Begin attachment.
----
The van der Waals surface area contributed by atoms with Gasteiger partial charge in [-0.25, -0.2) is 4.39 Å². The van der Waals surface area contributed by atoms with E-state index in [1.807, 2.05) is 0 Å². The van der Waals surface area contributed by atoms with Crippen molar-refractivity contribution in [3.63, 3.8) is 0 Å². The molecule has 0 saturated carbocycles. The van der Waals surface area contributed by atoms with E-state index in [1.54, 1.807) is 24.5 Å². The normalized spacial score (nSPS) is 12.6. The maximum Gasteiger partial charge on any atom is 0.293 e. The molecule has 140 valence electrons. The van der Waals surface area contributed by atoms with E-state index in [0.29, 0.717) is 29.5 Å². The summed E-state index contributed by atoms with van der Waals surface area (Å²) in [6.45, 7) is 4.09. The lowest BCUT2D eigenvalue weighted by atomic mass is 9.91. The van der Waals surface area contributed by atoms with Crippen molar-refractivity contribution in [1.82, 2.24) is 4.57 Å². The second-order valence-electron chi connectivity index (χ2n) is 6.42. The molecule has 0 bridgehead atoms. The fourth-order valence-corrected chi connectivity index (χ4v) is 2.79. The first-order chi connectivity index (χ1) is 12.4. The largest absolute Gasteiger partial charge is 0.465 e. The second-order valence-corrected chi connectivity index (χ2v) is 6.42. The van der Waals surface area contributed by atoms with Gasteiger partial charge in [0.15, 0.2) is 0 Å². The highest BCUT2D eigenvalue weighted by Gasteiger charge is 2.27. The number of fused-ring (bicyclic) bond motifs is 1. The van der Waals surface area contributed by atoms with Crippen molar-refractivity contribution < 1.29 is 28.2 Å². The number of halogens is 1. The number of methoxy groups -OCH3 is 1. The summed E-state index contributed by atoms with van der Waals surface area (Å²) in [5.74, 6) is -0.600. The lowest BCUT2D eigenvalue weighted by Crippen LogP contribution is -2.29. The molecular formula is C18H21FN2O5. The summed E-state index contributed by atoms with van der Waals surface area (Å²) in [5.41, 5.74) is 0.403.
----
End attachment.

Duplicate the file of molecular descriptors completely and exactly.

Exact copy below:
The van der Waals surface area contributed by atoms with Gasteiger partial charge in [-0.25, -0.2) is 4.39 Å². The van der Waals surface area contributed by atoms with E-state index in [1.807, 2.05) is 0 Å². The van der Waals surface area contributed by atoms with Crippen molar-refractivity contribution in [3.63, 3.8) is 0 Å². The molecule has 0 saturated carbocycles. The van der Waals surface area contributed by atoms with E-state index in [1.54, 1.807) is 24.5 Å². The normalized spacial score (nSPS) is 12.6. The maximum Gasteiger partial charge on any atom is 0.293 e. The molecule has 140 valence electrons. The van der Waals surface area contributed by atoms with E-state index in [0.29, 0.717) is 29.5 Å². The summed E-state index contributed by atoms with van der Waals surface area (Å²) in [6.45, 7) is 4.09. The lowest BCUT2D eigenvalue weighted by atomic mass is 9.91. The van der Waals surface area contributed by atoms with Crippen molar-refractivity contribution in [1.82, 2.24) is 4.57 Å². The second-order valence-electron chi connectivity index (χ2n) is 6.42. The molecule has 0 bridgehead atoms. The fourth-order valence-corrected chi connectivity index (χ4v) is 2.79. The first-order chi connectivity index (χ1) is 12.4. The largest absolute Gasteiger partial charge is 0.465 e. The second-order valence-corrected chi connectivity index (χ2v) is 6.42. The van der Waals surface area contributed by atoms with Gasteiger partial charge in [0.15, 0.2) is 0 Å². The highest BCUT2D eigenvalue weighted by Gasteiger charge is 2.27. The number of fused-ring (bicyclic) bond motifs is 1. The van der Waals surface area contributed by atoms with Crippen molar-refractivity contribution < 1.29 is 28.2 Å². The number of halogens is 1. The number of methoxy groups -OCH3 is 1. The summed E-state index contributed by atoms with van der Waals surface area (Å²) in [5.74, 6) is -0.600. The lowest BCUT2D eigenvalue weighted by Crippen LogP contribution is -2.29. The molecular formula is C18H21FN2O5. The summed E-state index contributed by atoms with van der Waals surface area (Å²) in [5.41, 5.74) is 0.403.